Andrew Lawrence Jackson | The Ubiquitous They

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Electronic: Electronica Rock: Adult Alternative Pop/Rock Moods: Solo Male Artist
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The Ubiquitous They

by Andrew Lawrence Jackson

Intelligent electronic alternative music
Genre: Electronic: Electronica
Release Date: 

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  Song Share Time Download
1. Beauty Unleashed
4:30 $0.99
2. Don\'t Think
2:57 $0.99
3. Heart Goes Black
3:49 $0.99
4. Hope For A Redeemer
2:27 $0.99
5. Southern Hospitality
2:29 $0.99
6. Some Future Me
3:38 $0.99
7. Comfortable With Catastrophe
3:01 $0.99
8. Rhythms In Me
3:47 $0.99
9. Android Wish
0:53 $0.99
10. The Day Disco Died
4:42 $0.99
11. Petrol Chemicals
3:52 $0.99
12. Reality Clown
1:28 $0.99
13. Master of Unusual Things
1:19 $0.99
14. Look For Me When The Circus Is In Town
2:27 $0.99
15. Deja Vudu
3:41 $0.99
16. Gag Reflex
3:00 $0.99
17. Troubled Soul
2:01 $0.99
18. The You You Are
3:40 $0.99
Downloads are available as MP3-320 files.

ABOUT THIS ALBUM


Album Notes
The Ubiquitous They is the 11th solo album from Andrew Lawrence Jackson, an American alternative singer-songwriter-poet and multi-instrumentalist.

This is Jackson's most electronic album to date, inspired by classic synths and drum machines, and hip-hop/rap rhythms. The Ubiquitous They was written, arranged, performed, recorded, and produced entirely by Jackson (he also designed the CD cover art).

This CD is a departure from the style of Jackson's previous albums, but the heart and soul of this music is as profound as ever. Seemingly disparate genres and styles blend effortlessly as Jackson shows his hand as a composer of electronic music. In composing the songs, he wrote the words initially, then composed the music on acoustic guitar, then transposed the songs to synthesizers and other electronic instruments. Lyrically and sonically rich, The Ubiquitous They cuts a wide swath of epic indie electronica and prophetic poetry.

A veteran of the 80’s San Francisco scene, Jackson was a founding member of both the techno-pop Science Patrol and the post-punk band Zru Vogue. He uses an intuitive writing technique to craft his uniquely personal songs, which often tend toward existential themes.

"I’m on a roller coaster ride
First I’m up then I’m down
And in the circus of freaks
I’m always playing the clown
I wore a painted on smile
That I crafted from a frown
So look for me baby
When the circus is in town"

(Lyrics copyright 2008 Andrew L. Jackson)

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Reviews


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Russell Barajas

Rhythm & Wonder Unleashed
Always the Master of Unusual Things, this time Andrew Jackson has created an album that is both spoken narrative and funky, layered retro-electronica punctuated by his singularly magnetic guitar.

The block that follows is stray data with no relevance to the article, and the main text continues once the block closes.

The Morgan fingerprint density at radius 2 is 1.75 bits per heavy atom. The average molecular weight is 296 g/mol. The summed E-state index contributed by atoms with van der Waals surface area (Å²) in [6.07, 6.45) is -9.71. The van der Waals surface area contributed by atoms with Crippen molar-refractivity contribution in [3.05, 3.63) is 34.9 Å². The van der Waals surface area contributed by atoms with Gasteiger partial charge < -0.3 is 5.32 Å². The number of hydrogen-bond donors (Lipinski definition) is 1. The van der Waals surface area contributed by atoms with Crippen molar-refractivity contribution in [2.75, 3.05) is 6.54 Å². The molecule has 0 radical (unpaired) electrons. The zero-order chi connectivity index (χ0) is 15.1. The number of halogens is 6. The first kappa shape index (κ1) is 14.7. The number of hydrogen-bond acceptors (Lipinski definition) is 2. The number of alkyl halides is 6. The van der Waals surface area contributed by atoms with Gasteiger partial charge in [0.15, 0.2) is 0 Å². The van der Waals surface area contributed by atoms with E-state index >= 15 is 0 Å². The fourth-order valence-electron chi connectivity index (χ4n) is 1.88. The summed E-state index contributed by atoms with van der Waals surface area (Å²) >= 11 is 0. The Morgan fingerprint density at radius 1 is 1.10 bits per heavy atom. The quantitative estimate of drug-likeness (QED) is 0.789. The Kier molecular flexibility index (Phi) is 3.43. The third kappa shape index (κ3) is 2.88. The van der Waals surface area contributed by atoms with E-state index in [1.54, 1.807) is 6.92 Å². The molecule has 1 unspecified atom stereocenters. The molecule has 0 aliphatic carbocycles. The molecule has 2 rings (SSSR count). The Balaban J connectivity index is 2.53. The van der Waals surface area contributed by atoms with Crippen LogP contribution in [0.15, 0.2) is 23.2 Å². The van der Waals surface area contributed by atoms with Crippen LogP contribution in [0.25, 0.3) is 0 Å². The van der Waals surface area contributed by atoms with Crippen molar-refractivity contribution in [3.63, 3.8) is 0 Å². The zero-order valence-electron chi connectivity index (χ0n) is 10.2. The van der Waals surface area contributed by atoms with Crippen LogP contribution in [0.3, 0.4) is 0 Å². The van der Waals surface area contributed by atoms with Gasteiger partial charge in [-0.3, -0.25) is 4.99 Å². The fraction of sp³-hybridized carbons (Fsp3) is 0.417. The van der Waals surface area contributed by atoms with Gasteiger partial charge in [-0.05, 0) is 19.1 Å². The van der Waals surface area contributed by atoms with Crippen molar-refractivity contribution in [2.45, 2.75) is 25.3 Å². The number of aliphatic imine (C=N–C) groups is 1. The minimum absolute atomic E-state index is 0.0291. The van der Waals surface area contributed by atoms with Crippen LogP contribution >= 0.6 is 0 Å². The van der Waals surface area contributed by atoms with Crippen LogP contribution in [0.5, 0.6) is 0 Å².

The Ubiquitous They is comprised not of tracks but rather of chapters that flow from one to the next. The introduction, Beauty Unleashed, is cool, dark and oddly nasty. Momentum builds in Don’t Think, hurtling us forward into a world seething with desperate people and rush hour madness - and then Jackson’s staccato anger steps, without a break, into Heart Goes Black. In fact, it can be difficult to separate the songs of this album one from another because they all seem to be part of a continuing dark monologue Jackson is having, railing at a world mired in denial and self-gratification.

Yet each song, though woven closely with the one that came before, has its unique place, and Jackson’s talent is to get into your head - in some cases, quite literally. Listen to Some Future Me on headphones: that’s him, crawling through your brain from ear to ear, sometimes far away in the distant reaches of your skull, other times nestling right between your eyes.

He sings, but most often on this album Jackson is in rap/chant mode. It puts the emphasis on his lyrics, his voice becoming an instrument of percussion, sounding out his poetry atop the synth and guitar that underlie it. This is especially true of the hissing outrage of Deja Vudu, the song that was the catalyst for this album. Gag Reflex, the next song, might almost be Deja’s chorus.

In the last two songs, Troubled Soul and The You You Are, Jackson allows us more guitar and sings us out. There is a Bowie-esque theatricality about The You You Are; the circus is in town, and as we exit the midway, we leave behind a crowd of spectators and the lonely notes of a calliope. Jackson has ushered us from the Big Top, and we find ourselves in silence outside tent flaps. But then, we can go back whenever we want. That’s what replay is for.
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